April 15, 2016

When should you face jail time for overdue library books?

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The Durens, who stand accused of late library books. Image via WXYZ

The Durens, who stand accused of late library books. Image via WXYZ

One of the most reliable bookish forms of non-news is the “library book finally returned…50 years late!” story. Like all space-filler human interest pieces, these stories don’t do anything beyond, to quote the immortal Kent Brockman, “tug at the heart and fog at the mind.” (Though they can sometimes be funny.) But that makes sense; an overdue library book is relatable, and sometimes you just want to take in the journalistic equivalent of Combos.

We’ve discussed how overdue books and fines can stack up and lead to fairly heavy consequences. Most libraries don’t have their own security firm, so they often resort to more traditional contractors of debt and property recovery (if they actually care about recovery). And this is exactly what happened to a Michigan couple when they neglected to return two books to their local library.

Kim Craig reported for WXYZ:

Cathy and Melvin Duren kept forgetting about two books they checked out of the Tecumseh Public Library and failed to return.

Now, the Durens are facing jail time after the Lenawee County Prosecutor charged each of them with “Failure to Return Rental Property.” The couple thinks it’s unfair that they never would have been charged with the misdemeanors, if they had just paid a diversion fee to the Lenawee County Economic Crimes Unit.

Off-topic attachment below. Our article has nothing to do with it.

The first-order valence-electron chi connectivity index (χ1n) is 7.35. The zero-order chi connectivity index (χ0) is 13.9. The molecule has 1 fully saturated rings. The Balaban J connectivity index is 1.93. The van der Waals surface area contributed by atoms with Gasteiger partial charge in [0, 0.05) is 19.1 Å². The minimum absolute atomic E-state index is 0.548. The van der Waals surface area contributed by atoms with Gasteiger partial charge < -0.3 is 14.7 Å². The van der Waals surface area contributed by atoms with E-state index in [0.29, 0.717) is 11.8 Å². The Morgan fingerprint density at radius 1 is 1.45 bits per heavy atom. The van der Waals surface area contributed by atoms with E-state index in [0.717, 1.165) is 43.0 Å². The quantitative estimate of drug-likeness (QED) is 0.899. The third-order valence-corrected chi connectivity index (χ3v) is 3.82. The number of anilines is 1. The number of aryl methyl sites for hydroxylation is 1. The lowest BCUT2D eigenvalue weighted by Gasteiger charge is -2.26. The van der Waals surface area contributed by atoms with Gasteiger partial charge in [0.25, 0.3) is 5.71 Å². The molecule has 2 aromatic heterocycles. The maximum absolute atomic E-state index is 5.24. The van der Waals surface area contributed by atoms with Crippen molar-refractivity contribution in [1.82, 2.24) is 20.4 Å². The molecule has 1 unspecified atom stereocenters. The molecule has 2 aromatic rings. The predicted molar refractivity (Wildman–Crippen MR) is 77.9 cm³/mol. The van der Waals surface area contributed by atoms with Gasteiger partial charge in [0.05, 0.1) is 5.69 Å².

The first book, the Dr. Seuss compilation A Hatful Of Seuss, went missing after it was originally checked out in June 2014; the second book, Sam Christer‘s The Rome Prophecy, simply sat around unreturned after being checked out in April 2015. The library sent demand letters to the Durens requesting the returned books or replacement payment, but it was only in December 2015 that their final demand letter threatened criminal action.

In January, they returned The Rome Prophecy, but they couldn’t find the Dr. Seuss book.

The Durens have offered to pay the late fees for both books and the cost to replace the lost book, but now the Economic Crimes Unit of the Lenawee County Prosecutor’s Office was involved.

The unit’s Det. Robert Kellogg left multiple messages on the couple’s voicemail.

Cathy and Melvin describe the tone of the phone calls as bully-like.

By then, it was too late. The Economic Crimes Unit demanded a payment of $105 in “diversion fees” from each of the Durens on top of the late/replacements fees, and the Durens refused to pay the fees. They were subsequently served with arrest warrants and forced to pay $100 each to avoid jail time in advance of their court appearance. The diversion fees go straight into the Economic Crimes Unit’s coffers, and if this is giving you a heebie-jeebie reminder of how court fees serve as a legalized predatory tax on the poor, you’re not alone.

Yes, libraries will often drop any case against patrons once the items are returned, but they don’t control the various fees and charges that accompany farming out the collection to law enforcement. And yes, it’s rare that this process gets to the point of an actual arrest (though, it does happen again and again and again). And yes, libraries have the right to recover taxpayer-funded property.

But no matter how laid-back and reasonable a library may be with its delinquent patrons, a credit reporting agency or law enforcement is going to be much more stringent, with long-lasting financial or legal consequences for anyone who has little capacity to pay endless fees, or whose arrest record is the deciding factor for employment. People should return their library books. They should respond to polite letters requesting they return those books. But who breaks a library card upon a wheel?

 

 

Liam O’Brien is the Senior Sales & Marketing Manager at Melville House, and a former bookseller.

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